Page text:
The Dean and Director of Grenoble Graduate School of Business tells us how he worked his way up from working in a university restaurant to Dean of a triple-accredited business school.
What does a typical day at GGSB look like? Is there such a thing?
There’s no such thing as a typical day – which is the part of this job I like the most.
As a director of a school, you have to deal with all of the complexities: all the problems; every new situation. There’s something new every day. Part of the job is traveling a lot and seeing people. We have a lot of international sites: London, Paris, Moscow, Tbilisi, Berlin and Singapore. I’m always roaming around and looking for new business opportunities.
What are the main challenges you face in your role, and how do you try to overcome them?
Education is not like a typical business. For example, let’s compare it to technology. If you develop disruptive technology, you can change the way things are done in, say, three years. In education, it’s not like that. One of the oldest technology companies, IBM, is 100 years old. Whereas the oldest university is 1,000 years old. So time spans are definitely different. Adapting to these time spans takes some learning. In fact, adapting to things is the main challenge I face. To overcome the challenge, I try to be more patient, understand myself better and understand the education environment better.
What are the most rewarding parts of your job?
The contact with the students. That’s unquestionable. During both the happy times and not so happy times – it’s always rewarding. We try to be there when they have difficult situations they need help with, or when they need to rethink their future. That’s the most important thing: being there while they grow.
What's the most important skill you've learnt during your career that has contributed to your current success?
Adaptation. In such a changing environment, you need to be adaptable: to be able to change along the way and sometimes play things by ear. Planning is one thing, but stuff happens and you need to deal with that. Adaptability and flexibility are vital.
How does GGSB compete in a global and competitive business environment?
By adapting, learning and reinventing. We are one of the newest business schools in the market, and yet have already achieved things in our 30 years of life that very few schools have achieved. We are now number 20 in Europe, and number five in France. We’re up there with much older institutions. The secret of that success is to be in constant evolution: adapting to change and tackling the challenges and the complexities of the business world in a very dynamic manner.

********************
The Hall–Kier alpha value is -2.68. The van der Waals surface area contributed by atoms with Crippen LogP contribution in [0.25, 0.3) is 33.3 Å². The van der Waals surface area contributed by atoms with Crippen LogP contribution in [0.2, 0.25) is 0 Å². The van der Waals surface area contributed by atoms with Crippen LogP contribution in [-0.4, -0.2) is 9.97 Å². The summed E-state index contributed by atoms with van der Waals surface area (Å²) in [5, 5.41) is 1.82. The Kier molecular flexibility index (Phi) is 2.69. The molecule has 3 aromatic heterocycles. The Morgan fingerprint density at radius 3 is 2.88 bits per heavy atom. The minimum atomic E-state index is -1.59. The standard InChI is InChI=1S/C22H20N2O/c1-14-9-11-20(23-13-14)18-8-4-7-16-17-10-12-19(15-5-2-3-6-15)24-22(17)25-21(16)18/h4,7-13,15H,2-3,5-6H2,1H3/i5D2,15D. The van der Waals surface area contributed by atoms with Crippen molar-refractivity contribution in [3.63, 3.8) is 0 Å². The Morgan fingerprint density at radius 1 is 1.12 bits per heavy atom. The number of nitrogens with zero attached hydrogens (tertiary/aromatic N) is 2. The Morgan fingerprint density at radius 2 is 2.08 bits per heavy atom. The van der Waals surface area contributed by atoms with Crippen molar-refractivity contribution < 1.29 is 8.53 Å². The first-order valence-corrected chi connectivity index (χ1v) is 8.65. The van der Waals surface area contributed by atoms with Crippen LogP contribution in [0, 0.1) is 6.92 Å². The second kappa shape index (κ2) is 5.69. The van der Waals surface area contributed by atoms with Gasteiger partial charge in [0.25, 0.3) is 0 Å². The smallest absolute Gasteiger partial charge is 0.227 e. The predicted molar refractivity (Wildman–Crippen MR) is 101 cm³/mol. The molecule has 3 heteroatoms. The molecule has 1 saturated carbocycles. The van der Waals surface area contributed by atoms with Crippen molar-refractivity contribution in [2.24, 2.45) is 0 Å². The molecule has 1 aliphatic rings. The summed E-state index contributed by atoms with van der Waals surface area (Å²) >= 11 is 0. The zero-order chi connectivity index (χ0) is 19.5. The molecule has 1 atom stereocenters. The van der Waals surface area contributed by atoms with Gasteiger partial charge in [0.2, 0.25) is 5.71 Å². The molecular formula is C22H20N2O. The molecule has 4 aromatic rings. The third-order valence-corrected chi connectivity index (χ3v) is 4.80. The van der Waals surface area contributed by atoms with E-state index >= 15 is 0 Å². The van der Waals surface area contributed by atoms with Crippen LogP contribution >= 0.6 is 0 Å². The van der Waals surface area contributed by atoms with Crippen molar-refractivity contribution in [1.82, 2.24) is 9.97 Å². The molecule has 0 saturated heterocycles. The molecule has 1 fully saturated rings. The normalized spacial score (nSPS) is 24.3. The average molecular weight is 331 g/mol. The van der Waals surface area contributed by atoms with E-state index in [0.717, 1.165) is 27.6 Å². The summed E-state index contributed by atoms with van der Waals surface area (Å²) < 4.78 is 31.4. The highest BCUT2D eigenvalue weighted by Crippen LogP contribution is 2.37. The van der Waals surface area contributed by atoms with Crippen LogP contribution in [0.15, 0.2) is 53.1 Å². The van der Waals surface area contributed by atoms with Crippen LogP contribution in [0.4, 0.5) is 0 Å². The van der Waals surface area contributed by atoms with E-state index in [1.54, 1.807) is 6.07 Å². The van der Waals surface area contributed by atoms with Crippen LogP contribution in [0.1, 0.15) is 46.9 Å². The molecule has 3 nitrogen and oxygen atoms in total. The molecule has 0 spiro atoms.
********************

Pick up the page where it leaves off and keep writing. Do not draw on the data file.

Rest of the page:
To give you an example: FULL FABRIC is one of the innovative things we’ve implemented at the school. We went from having a paper-based application process where programme directors had to be on site, to a new system where they can access things from the Caribbean, as long as they have an internet connection. We went from being a paper-heavy office to a paperless one.
Has studying and working internationally given you a wider perspective of education?
Definitely. I was educated up to high school in Spain. Then I went on to do a Bachelors and a Masters degree in the US. And then I did a PhD in the UK. So I’ve got quite a broad vision of what education looks like in many different parts of the world.
My first job in education was in a university restaurant washing dishes. I went all the way up from that to become Dean of a triple-accredited business school. So I was able to grasp the inner-workings of the university in a very unique manner. I try to apply that every day in my job. People think in generalities but they live on details. One thing that is quite detached from a dean’s life may be vitally important for a student. So it’s important to pay attention to those details and think about the bigger picture.
How do you see higher education changing in the next five years?
Five years is not too much time in education. Five years in a company can be a huge time, but five years in education is nothing. Sometimes it’s five years from the moment you start thinking about a programme to the moment you start delivering that programme.
But if we say ten or 15 years, that’s different. I think there will be a trend to make everything more technological. Nowadays we have a lot of MOOCs and learning delivered by distance. For instance, using virtual reality headsets in classrooms, or teaching a class from another part of the globe. Will that substitute the traditional classroom? I’m not so sure. The purpose of education, as we understand it, isn’t about inserting or transplanting of facts into student’s heads. It’s to make them think. Not to know the what, but the how and the why. I’m not saying it’s impossible to do that online, but face-to-face discussions and direct interactions with teachers are key.
This is the second in our series of higher ed interviews. See the full series here.
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